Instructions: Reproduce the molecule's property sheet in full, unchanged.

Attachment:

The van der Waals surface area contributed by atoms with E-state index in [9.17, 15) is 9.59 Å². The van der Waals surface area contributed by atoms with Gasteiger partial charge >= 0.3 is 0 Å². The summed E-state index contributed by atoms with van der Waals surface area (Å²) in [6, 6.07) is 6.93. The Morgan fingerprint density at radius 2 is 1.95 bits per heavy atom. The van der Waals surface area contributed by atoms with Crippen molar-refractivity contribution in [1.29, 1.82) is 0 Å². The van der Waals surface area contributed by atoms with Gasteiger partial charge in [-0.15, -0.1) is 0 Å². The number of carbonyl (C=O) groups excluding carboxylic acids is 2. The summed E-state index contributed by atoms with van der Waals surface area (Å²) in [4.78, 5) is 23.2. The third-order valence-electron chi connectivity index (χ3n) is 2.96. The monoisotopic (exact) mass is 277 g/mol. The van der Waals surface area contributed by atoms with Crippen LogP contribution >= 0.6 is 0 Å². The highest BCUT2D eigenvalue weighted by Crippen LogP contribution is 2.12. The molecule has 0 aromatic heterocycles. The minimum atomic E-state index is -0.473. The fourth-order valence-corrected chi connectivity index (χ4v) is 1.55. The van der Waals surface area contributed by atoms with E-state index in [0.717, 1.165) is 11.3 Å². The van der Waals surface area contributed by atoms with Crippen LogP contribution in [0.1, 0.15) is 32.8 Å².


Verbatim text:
The van der Waals surface area contributed by atoms with E-state index in [9.17, 15) is 9.59 Å². The van der Waals surface area contributed by atoms with Gasteiger partial charge >= 0.3 is 0 Å². The summed E-state index contributed by atoms with van der Waals surface area (Å²) in [6, 6.07) is 6.93. The Morgan fingerprint density at radius 2 is 1.95 bits per heavy atom. The van der Waals surface area contributed by atoms with Crippen molar-refractivity contribution in [1.29, 1.82) is 0 Å². The van der Waals surface area contributed by atoms with Gasteiger partial charge in [-0.15, -0.1) is 0 Å². The number of carbonyl (C=O) groups excluding carboxylic acids is 2. The summed E-state index contributed by atoms with van der Waals surface area (Å²) in [4.78, 5) is 23.2. The third-order valence-electron chi connectivity index (χ3n) is 2.96. The monoisotopic (exact) mass is 277 g/mol. The van der Waals surface area contributed by atoms with Crippen LogP contribution >= 0.6 is 0 Å². The highest BCUT2D eigenvalue weighted by Crippen LogP contribution is 2.12. The molecule has 0 aromatic heterocycles. The minimum atomic E-state index is -0.473. The fourth-order valence-corrected chi connectivity index (χ4v) is 1.55. The van der Waals surface area contributed by atoms with E-state index in [0.717, 1.165) is 11.3 Å². The van der Waals surface area contributed by atoms with Crippen LogP contribution in [0.1, 0.15) is 32.8 Å².